These are exciting times for technology. New advancements are being made everday in every field, and aviation is no exception. The flight envelope is being pushed in every direction by both private companies and government agencies and there are hundreds of projects underway around the world, each with the potential to bring a new flying machine to the market place. The machines presented below are just a handful of examples; this list is by no means even remotely comprehensive or anywhere close to being a representation of all the ideas being pursued. In short, these are just a few things that caught my eye over the last several months.
Otto Aviation, a California company, is developing the six-passenger Celera 500L for the private business jet sector. Their performance claims should make the competition more than a little nervous. Technically, the Celera 500L is not a jet but a piston-engine pusher-propeller aircraft designed to cruise at 460mph (comparable to jet speeds). The 500L is expected to: achieve 18-25 mpg (versus 2-3 mpg for similar-size jet); cost only $328 per hour to operate (vs. $2,100 per hour for similar-size jet); have a range of 4,500 nautical miles (better than most jets); all while exceeding government targets for reductions in carbon emissions. The secret is in the shape of the aircraft, which is modeled after a .50 caliber bullet. The engine and propeller are in the back to reduce cabin noise as well as to improve aerodynamics. Yeah, okay, it does look like a blimp, but if it meets its performance projections, who cares? It’s a thing of beauty!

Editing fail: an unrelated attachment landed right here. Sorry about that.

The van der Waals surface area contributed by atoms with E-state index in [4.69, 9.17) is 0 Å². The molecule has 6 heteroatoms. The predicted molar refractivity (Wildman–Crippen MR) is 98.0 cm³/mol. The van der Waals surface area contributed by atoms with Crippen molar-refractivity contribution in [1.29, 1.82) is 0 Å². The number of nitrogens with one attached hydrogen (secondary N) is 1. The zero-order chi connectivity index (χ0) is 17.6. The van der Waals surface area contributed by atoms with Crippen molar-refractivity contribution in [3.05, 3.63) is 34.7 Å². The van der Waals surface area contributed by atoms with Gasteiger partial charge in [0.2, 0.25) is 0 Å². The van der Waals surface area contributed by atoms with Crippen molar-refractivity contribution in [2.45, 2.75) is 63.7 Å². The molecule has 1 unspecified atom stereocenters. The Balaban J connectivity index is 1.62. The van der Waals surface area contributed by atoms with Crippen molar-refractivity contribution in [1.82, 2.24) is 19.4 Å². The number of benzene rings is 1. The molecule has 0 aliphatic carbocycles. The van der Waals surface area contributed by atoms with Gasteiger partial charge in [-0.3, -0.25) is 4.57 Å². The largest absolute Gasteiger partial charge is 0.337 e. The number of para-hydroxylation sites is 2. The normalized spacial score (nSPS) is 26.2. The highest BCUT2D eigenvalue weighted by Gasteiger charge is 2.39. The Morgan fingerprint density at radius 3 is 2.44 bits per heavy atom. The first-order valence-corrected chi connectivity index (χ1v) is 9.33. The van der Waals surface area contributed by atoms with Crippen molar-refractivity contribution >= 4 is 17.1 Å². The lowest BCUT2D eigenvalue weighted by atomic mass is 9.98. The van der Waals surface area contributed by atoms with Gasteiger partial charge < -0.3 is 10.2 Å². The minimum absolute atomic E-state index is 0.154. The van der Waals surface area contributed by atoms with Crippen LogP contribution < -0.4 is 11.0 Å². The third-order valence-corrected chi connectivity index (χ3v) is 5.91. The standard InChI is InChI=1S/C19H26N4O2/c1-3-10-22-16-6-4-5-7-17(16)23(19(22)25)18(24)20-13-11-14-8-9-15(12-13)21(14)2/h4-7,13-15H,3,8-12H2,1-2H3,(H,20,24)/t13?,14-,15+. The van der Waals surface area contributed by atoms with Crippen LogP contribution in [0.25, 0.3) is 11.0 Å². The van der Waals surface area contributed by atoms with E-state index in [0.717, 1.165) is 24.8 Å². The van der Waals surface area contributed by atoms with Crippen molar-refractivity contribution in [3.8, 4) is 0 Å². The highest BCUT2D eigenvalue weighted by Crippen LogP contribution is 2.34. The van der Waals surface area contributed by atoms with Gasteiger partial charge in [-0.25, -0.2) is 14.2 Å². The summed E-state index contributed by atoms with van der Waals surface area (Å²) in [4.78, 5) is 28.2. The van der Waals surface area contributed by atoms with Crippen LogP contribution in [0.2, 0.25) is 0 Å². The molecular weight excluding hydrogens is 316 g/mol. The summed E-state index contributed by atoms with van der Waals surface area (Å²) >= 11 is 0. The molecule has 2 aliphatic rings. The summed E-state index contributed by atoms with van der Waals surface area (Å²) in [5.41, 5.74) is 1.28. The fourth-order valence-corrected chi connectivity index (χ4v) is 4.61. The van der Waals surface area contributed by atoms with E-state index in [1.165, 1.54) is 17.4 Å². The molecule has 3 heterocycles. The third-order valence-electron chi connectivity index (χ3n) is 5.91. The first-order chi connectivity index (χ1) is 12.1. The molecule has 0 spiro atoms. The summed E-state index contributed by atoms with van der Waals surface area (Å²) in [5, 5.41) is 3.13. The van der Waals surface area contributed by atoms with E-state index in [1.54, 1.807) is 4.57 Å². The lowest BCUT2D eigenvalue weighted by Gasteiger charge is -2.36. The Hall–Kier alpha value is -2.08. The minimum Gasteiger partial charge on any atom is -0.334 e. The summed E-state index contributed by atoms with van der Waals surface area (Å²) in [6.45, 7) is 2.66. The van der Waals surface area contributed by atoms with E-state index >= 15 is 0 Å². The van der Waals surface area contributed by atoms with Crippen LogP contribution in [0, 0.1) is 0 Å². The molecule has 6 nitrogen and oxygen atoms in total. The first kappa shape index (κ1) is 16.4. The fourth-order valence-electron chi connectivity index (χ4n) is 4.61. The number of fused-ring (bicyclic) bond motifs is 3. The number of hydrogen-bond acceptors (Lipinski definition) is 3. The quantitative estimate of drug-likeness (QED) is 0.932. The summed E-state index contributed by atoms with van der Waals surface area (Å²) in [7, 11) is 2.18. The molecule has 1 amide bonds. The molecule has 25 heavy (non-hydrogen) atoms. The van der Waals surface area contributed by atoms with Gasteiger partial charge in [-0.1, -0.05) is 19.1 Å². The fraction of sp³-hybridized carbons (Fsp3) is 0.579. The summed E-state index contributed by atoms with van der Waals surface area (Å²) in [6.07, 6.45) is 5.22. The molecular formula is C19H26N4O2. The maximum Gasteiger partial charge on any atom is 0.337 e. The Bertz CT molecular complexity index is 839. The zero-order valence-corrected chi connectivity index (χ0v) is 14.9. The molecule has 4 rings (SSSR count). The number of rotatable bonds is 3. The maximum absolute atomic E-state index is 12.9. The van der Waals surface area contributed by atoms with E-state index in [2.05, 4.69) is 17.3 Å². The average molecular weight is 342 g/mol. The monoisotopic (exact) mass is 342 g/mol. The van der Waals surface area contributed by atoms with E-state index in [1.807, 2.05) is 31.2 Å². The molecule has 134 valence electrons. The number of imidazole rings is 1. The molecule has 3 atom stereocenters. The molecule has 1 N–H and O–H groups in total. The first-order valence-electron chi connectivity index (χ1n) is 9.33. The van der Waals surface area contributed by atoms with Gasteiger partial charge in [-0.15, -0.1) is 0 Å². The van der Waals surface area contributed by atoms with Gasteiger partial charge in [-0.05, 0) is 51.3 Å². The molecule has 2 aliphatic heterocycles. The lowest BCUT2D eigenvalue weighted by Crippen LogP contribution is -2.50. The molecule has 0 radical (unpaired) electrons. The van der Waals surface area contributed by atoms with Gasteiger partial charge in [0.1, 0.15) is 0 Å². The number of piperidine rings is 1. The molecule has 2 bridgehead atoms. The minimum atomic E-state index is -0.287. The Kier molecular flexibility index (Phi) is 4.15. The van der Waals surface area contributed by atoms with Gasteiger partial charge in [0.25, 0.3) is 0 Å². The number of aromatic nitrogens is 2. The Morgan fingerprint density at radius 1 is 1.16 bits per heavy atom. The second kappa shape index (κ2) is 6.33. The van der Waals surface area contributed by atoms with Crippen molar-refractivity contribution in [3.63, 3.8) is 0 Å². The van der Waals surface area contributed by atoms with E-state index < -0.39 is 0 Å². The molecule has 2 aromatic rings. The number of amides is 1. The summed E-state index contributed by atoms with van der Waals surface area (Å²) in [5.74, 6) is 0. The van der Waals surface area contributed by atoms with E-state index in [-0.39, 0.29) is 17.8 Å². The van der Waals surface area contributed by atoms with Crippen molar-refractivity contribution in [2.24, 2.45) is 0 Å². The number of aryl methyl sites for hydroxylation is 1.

“CELERA 500L Aircraft Otto Aviation – INTERIOR FLY TEST SPECS” (4:30):
Eviation, an Israeli company, is building an all-electric nine-passenger commuter aircraft they call Alice. The company has already secured orders from a small US commuter airline. Notice the motor and propeller are in the back, just like the Celera 500L. Seems to be a trend!
“Eviation’s All-Electric Alice Regional Airliner Secures a Major Launch Order – AINtv” (4:38):
Lilium Jet, a five-passenger air taxi meant for short distances is being developed by Lilium GmbH, a German company. Powered by multiple electric ducted-fans on each of its four wings, the craft takes off and lands vertically, like a helicopter.
“The Lilium Jet five seater all-electric air taxi” (2:48):
Boom Supersonic, a Denver-based company, has ambitious plans to pick up where the Concorde SST left off. They’ve built a test platform, the XB-1, which is a small, scaled-down aircraft with room enough only for the test pilot. The XB-1, which looks more like a fighter jet than an airliner, will make its maiden flight in 2021. They hope to follow-up with a full-sized supersonic airliner that will seat 44 passengers and enter service by the end of the decade. The company claims the SST-replacement will fly from New York to London in 3.5 hours, and Los Angeles to Sydney, Australia in 7 hours – basically cutting time-in-flight in half, or better. Tickets will be $5,000 each.
“On the runway | XB-1 Rollout” (1:16):
Question of the Night: Are you looking forward to being able to safely travel by air again once the pandemic is over?